Billy Mills

Billy Mills (born 1938) won what sports writers called the most sensational race ever run in Olympic history. A relative unknown, he came from behind to beat world champion runners in the 1964 Tokyo Olympic Games. Miller later became one of the most noted of motivational speakers.

Mills was born on June 30, 1938 on the Pine Ridge Reservation in South Dakota. The young Native American ran like the wind over the prairies and hills near his Lakota Sioux Reservation home. His mother, who was one quarter Sioux, died when Mills was seven year old. His father, who was three quarters Sioux, died five years later. Native Americans considered him to be of mixed blood. The white world called him a Native American. Mills claimed that running helped him to find his identity and to blunt the pain of rejection.

As a youngster, Mills admired the great war chief, Crazy Horse. This spiritual leader of the Lakota challenged him to follow his dreams, reach for goals, and succeed in life. Crazy Horse was a warrior, who led his life through responsibility, humility, the power of giving, and spirituality. Mills tried to live by the knowledge, the wisdom, and the integrity of Crazy Horse. After breaking many high school track records on the reservation, Mills received a scholarship to attend Kansas University. He then became an officer in United States Marine Corps.

As a young Marine lieutenant, Mills had been allowed to train for the 1964 Olympics, held in Tokyo, Japan. He qualified for the team in both the 10,000-meter race and the marathon, but was not expected to win either race. No American had ever won the 10,000-meter race in the Olympics. But Mills had always lived according to the teachings of his father, who had challenged him to live his life as a warrior and assume responsibility for himself.

Australia's Ron Clarke was world famous as a runner in the 10,000-meter event and was the odds-on favorite to win a gold medal. Mohamed Gammoudi, a Tunisian runner, was expected to finish in second place for the silver medal. Any of the other runners were capable of taking a third place bronze medal, according to the experts. It was thought that none of the other runners could win.

Mills, a believer in visualization or "imagery," did not permit a negative thought to enter his head as he worked toward the biggest race of his life. He had for some time before been visualizing a young Native American boy winning the 10,000-meter event at the 1964 Olympics. He created that picture in his mind over and over again. If a thought about not winning came into his mind, he would spend hours erasing the negativity. There could be only one result!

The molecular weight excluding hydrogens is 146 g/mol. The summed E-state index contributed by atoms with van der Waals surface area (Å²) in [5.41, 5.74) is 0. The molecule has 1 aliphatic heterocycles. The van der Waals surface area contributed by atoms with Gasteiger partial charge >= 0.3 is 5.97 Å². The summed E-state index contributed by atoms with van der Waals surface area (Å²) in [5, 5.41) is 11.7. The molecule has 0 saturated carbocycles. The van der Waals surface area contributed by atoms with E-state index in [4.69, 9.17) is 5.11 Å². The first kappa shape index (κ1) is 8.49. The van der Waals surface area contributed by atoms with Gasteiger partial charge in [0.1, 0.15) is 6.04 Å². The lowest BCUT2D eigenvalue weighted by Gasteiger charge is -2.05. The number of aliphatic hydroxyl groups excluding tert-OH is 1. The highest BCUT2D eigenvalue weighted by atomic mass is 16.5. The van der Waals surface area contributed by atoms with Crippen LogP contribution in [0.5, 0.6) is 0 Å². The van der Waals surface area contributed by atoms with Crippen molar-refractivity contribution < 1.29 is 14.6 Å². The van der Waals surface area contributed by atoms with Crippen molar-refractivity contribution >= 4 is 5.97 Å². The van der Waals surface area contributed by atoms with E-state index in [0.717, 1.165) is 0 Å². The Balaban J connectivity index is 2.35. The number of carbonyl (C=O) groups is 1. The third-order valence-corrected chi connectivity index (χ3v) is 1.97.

As Mills lined up, there was only one thing on his mind, and that was to win. The gun cracked and the field broke away from the starting grid. As expected, Clarke and Gammoudi fell into first and second place. Mid-pack jostling and shoving allowed the leaders to pull away and Mills dropped back. It appeared he was out of contention and few paid any attention to the sleek Native American who was well back in the field. If they had looked, they would have seen him running as smoothly as the wind, without effort, in perfect control. Near the end of the race, Clarke and Gammoudi remained in the lead. The Japanese crowd cheered politely at what they had known all along was going to happen.

But suddenly the smooth running Mills stepped up his pace. He was closing on the leaders. The crowd fell silent. Mills increased his smooth, even pace, and drew closer to the leaders. With the three runners speeding down the last home-stretch, Mills made a spectacular, totally unexpected move. He surged in front of Clarke, who was still running in second place, then Gammoudi, who was leading. At the tape, it was Mills, Gammoudi and Clarke. Mills had beaten Gammoudi by three yards and Clarke by a full second. He had completed the race in a new Olympic record time of 28:24.4, a full 46 seconds better than his best previous time.

The crowd went wild with cheering, for they had seen the impossible happen. They had seen an underdog, an unknown, a runner who wasn't given a chance to win, beat the favorite. They had witnessed one of the greatest upsets in Olympic history. After his great running victory at Tokyo, Mills was honored with the warrior name of 'Makata Taka Hela' by the Lakota Nation. It means "love your country" and "respects the earth."

Although he was never sent to Vietnam because of his rigorous training schedule in the Marines, Mills was deeply affected by the many combat deaths of men from his unit. He felt that he could not participate in a sport when people were being killed in Vietnam. Mills finished his Marine Corps tour of duty as a captain, then reentered civilian life as an official of the Department of the Interior. He followed this with a very successful career as an insurance salesman. Mills retired from his insurance business in 1994 and became a motivational speaker.

Mills, who was elected to the U.S. Olympic Hall of Fame in 1984, moved with his wife, Pat, and their three daughters, Christy, Lisa, and Billie JoAnne, to Fair Oaks, a Sacramento, California, suburb. He devoted all of his time to speaking to Native American youths and raising money for charities, such as Christian Relief Services.


Further Reading on Billy Mills

"Billy Mills, From Out of Nowhere,"

"Billy Mills,"

"Billy Mills,"